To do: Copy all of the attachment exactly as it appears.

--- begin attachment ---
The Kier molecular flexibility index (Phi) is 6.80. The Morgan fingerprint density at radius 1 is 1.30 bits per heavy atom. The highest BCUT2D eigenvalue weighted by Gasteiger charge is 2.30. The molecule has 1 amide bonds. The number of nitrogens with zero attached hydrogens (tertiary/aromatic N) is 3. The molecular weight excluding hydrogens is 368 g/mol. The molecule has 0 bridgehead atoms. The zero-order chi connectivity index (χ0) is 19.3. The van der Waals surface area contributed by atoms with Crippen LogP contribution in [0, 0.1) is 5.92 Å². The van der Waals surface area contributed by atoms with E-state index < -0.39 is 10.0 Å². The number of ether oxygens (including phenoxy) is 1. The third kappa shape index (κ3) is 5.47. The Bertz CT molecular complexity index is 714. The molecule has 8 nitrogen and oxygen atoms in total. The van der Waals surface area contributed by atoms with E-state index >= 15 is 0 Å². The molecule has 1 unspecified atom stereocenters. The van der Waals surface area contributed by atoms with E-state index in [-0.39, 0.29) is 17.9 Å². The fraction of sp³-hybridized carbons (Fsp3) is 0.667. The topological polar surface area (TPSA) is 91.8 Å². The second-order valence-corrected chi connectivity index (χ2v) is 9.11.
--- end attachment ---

The Kier molecular flexibility index (Phi) is 6.80. The Morgan fingerprint density at radius 1 is 1.30 bits per heavy atom. The highest BCUT2D eigenvalue weighted by Gasteiger charge is 2.30. The molecule has 1 amide bonds. The number of nitrogens with zero attached hydrogens (tertiary/aromatic N) is 3. The molecular weight excluding hydrogens is 368 g/mol. The molecule has 0 bridgehead atoms. The zero-order chi connectivity index (χ0) is 19.3. The van der Waals surface area contributed by atoms with Crippen LogP contribution in [0, 0.1) is 5.92 Å². The van der Waals surface area contributed by atoms with E-state index < -0.39 is 10.0 Å². The number of ether oxygens (including phenoxy) is 1. The third kappa shape index (κ3) is 5.47. The Bertz CT molecular complexity index is 714. The molecule has 8 nitrogen and oxygen atoms in total. The van der Waals surface area contributed by atoms with E-state index >= 15 is 0 Å². The molecule has 1 unspecified atom stereocenters. The van der Waals surface area contributed by atoms with E-state index in [-0.39, 0.29) is 17.9 Å². The fraction of sp³-hybridized carbons (Fsp3) is 0.667. The topological polar surface area (TPSA) is 91.8 Å². The second-order valence-corrected chi connectivity index (χ2v) is 9.11.